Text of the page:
Mark Story

Seven bracket tips that could help you win your NCAA tourney pool

John Calipari won 22 of the first 25 NCAA Tournament games he coached for Kentucky but is 4-3 in UK’s seven most recent games in the Big Dance.
John Calipari won 22 of the first 25 NCAA Tournament games he coached for Kentucky but is 4-3 in UK’s seven most recent games in the Big Dance.

According to a Morning Consult poll, 18 percent of Americans plan to fill out a NCAA men’s basketball tournament bracket in the coming days.

In Kentucky, it seems certain that number will skew a tad higher.

As we arrive at Selection Sunday, here are seven bracket tidbits that will (might) help you win your tourney pool:

1.) The main “upset line” in the bracket seems to have changed.

The famous “5/12 upset” pairing seems to have been superseded. Over the past two NCAA Tournaments, 12 seeds are a respectable 3-5 against No. 5 seeds in round of 64 contests.

That pales in comparison, however, to the success rate of 11 seeds.

Xavier celebrates
Xavier’s Malcolm Bernard, left, and Trevon Bluiett, No. 5, celebrate after No. 11 seed Xavier defeated No. 6 Maryland 76-65 last year during the NCAA men’s basketball tournament round of 64. In each of the past two men’s NCAA tourneys, No. 11 seeds have gone 3-1 against No. 6 seeds. Wilfredo Lee Associated Press

In round of 64 matchups from the 2016 and 2017 NCAA Tournaments, No. 11s went a gaudy 6-2 against No. 6 seeds.

2.) Absent a compelling reason, stay with the chalk early.

Everyone knows that a No. 16 seed has never beaten a No. 1 since the NCAA Tournament adopted the 64-team bracket in 1985 — a record of 0-132.

In recent years, the other low seeds have not had much success, either.

Over the past five NCAA Tournaments, No. 15 seeds are 2-18 in round of 64 games against No. 2s; No. 14 seeds are 5-15 against No. 3s; and No. 13s are 2-18 vs. No. 4s.

3.) Here is how to find teams capable of pulling major upsets.

That said, if you can figure out where the major upsets are apt to come, you obviously have a major pool advantage.

According to statistical analysis by the Washington Post’s Neil Greenberg, the best indicator of which teams are likely to pull NCAA Tournament stunners can be gleaned from identifying underdogs with “a high scoring margin while creating extra possessions through turnovers and offensive rebounds.”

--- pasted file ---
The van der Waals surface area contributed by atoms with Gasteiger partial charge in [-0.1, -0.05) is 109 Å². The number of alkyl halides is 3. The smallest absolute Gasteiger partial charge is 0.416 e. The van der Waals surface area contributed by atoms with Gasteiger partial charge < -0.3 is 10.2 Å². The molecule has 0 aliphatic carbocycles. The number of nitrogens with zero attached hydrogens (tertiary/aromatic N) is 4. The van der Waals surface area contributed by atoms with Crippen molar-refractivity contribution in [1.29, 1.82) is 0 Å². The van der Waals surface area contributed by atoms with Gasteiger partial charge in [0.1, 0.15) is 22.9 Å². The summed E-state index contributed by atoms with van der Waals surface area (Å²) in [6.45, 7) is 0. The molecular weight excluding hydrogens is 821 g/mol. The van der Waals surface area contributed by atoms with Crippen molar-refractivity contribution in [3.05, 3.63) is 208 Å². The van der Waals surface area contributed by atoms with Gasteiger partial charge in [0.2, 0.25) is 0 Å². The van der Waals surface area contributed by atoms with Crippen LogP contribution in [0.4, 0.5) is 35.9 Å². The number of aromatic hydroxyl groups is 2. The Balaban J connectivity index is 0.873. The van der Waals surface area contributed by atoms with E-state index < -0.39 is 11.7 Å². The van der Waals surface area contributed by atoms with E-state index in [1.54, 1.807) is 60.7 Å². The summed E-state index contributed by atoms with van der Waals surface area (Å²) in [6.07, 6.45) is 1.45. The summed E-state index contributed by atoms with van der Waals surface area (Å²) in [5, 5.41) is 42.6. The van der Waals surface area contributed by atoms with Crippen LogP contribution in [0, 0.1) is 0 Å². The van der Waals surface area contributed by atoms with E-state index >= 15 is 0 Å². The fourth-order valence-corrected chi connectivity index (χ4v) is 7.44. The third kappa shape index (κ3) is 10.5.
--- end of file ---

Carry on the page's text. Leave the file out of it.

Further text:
4.) Recently, No. 1 seeds have been strong.

For all the talk about parity in men’s college hoops, No. 1 seeds have filled six of the 12 Final Four berths over the past three NCAA Tournaments.

Over the same time frame, No. 2 seeds and No. 7 seeds have both occupied two Final Four slots, with one No. 3 and one No. 10 claiming the other two.

Of the last six NCAA champions, four have been No. 1 seeds.

5.) History says there’s reason to be skeptical of this year’s expected No. 1s.

The four projected No. 1 seeds by ESPN’s Joe Lunardi are all program/coach combinations with unreliable NCAA tourney pedigrees.

Under Tony Bennett, Virginia has advanced past the first weekend of the NCAA tourney only twice in five appearances.

Xavier has never made a Final Four. With Chris Mack as head coach, the Musketeers have made it as far as the round of eight once in seven tries.

Jay Wright coached Villanova to the Final Four in 2009 and to the NCAA title in 2016. Yet the Wildcats have gone out of the Dance on the first weekend six times in their past seven appearances.

Bill Self led Kansas to the NCAA crown in 2008 and to the title game in 2012. However, under Self, the Jayhawks have also lost in the tourney to Bucknell, Bradley, Northern Iowa, VCU and Wichita State.

6.) Best bets to make the 2018 Final Four?

According to Rob Dauster of, 51 of 64 teams that have made the Final Four since 2002 have rated in the top 30 in adjusted offensive efficiency in the Pomeroy Ratings. Meanwhile, 53 of the 64 Final Four teams from the same period rated in the top 30 in adjusted defensive efficiency.

Teams in the top 30 in both would, therefore, seem the most likely to make this year’s Final Four.

Tom Izzo
Michigan State Coach Tom Izzo is seeking to add a second NCAA title to the first one he claimed for the Spartans in 2000. Nam Y. Huh Associated Press

As of late Friday afternoon, there were only eight such “dual-qualifying” teams: Virginia, Villanova, Duke, Purdue, Michigan State, Gonzaga, Michigan and Ohio State.

(Caveat emptor: Purdue is another program/coach combination with a spotty NCAA tourney track record. With Matt Painter as head man, the Boilermakers are 10-9 in NCAA Tournament games and have never won more than twice in a single tourney).

7.) Best bets to win it all?

Since 2002, 10 of the 16 teams that went on to win the NCAA championship ranked in the top 20 in both of’s adjusted offensive and defensive efficiency at the time the regular season ended.

Mark Few
If one puts stock in the rankings of basketball statistics guru Ken Pomeroy, Gonzaga Coach Mark Few is leading one of the three teams with the best chance to win the 2018 NCAA men’s basketball tournament. L.E. Baskow Associated Press

This year, through games of Friday afternoon, there are only three such teams: Duke (second adjusted offensive efficiency, 11th adjusted defensive efficiency), Michigan State (10th, seventh) and Gonzaga (11th, 17th).

Happy bracketing to all, and to all a good night.

Selection Sunday

When: 6 p.m.


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